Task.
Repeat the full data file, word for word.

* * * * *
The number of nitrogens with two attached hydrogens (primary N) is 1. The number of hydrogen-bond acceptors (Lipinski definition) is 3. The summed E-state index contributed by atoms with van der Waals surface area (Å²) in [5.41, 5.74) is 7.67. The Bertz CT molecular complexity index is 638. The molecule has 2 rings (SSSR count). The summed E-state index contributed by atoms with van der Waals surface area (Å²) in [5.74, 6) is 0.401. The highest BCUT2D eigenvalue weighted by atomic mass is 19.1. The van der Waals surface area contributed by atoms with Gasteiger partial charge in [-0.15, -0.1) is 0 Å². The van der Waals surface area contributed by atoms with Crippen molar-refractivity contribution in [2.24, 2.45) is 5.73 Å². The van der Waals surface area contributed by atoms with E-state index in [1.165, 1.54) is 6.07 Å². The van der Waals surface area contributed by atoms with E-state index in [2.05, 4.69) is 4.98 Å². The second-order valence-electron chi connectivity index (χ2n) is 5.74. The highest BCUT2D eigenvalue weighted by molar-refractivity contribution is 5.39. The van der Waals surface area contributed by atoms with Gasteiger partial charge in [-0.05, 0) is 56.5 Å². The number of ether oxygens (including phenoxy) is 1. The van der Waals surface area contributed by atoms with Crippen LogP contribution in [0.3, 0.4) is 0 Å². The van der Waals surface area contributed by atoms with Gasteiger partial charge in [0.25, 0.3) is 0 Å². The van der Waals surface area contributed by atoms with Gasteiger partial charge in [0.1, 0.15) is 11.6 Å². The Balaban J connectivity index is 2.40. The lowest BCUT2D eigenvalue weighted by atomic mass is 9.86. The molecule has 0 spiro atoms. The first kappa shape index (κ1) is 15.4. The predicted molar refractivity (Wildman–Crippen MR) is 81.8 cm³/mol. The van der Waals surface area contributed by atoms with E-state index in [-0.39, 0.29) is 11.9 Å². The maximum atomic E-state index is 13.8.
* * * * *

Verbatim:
The number of nitrogens with two attached hydrogens (primary N) is 1. The number of hydrogen-bond acceptors (Lipinski definition) is 3. The summed E-state index contributed by atoms with van der Waals surface area (Å²) in [5.41, 5.74) is 7.67. The Bertz CT molecular complexity index is 638. The molecule has 2 rings (SSSR count). The summed E-state index contributed by atoms with van der Waals surface area (Å²) in [5.74, 6) is 0.401. The highest BCUT2D eigenvalue weighted by atomic mass is 19.1. The van der Waals surface area contributed by atoms with Gasteiger partial charge in [-0.15, -0.1) is 0 Å². The van der Waals surface area contributed by atoms with Crippen molar-refractivity contribution in [2.24, 2.45) is 5.73 Å². The van der Waals surface area contributed by atoms with E-state index in [1.165, 1.54) is 6.07 Å². The van der Waals surface area contributed by atoms with E-state index in [2.05, 4.69) is 4.98 Å². The second-order valence-electron chi connectivity index (χ2n) is 5.74. The highest BCUT2D eigenvalue weighted by molar-refractivity contribution is 5.39. The van der Waals surface area contributed by atoms with Gasteiger partial charge in [-0.05, 0) is 56.5 Å². The number of ether oxygens (including phenoxy) is 1. The van der Waals surface area contributed by atoms with Crippen LogP contribution in [0.3, 0.4) is 0 Å². The van der Waals surface area contributed by atoms with Gasteiger partial charge in [0.25, 0.3) is 0 Å². The van der Waals surface area contributed by atoms with Gasteiger partial charge in [0.1, 0.15) is 11.6 Å². The Balaban J connectivity index is 2.40. The lowest BCUT2D eigenvalue weighted by atomic mass is 9.86. The molecule has 0 spiro atoms. The first kappa shape index (κ1) is 15.4. The predicted molar refractivity (Wildman–Crippen MR) is 81.8 cm³/mol. The van der Waals surface area contributed by atoms with E-state index in [-0.39, 0.29) is 11.9 Å². The maximum atomic E-state index is 13.8.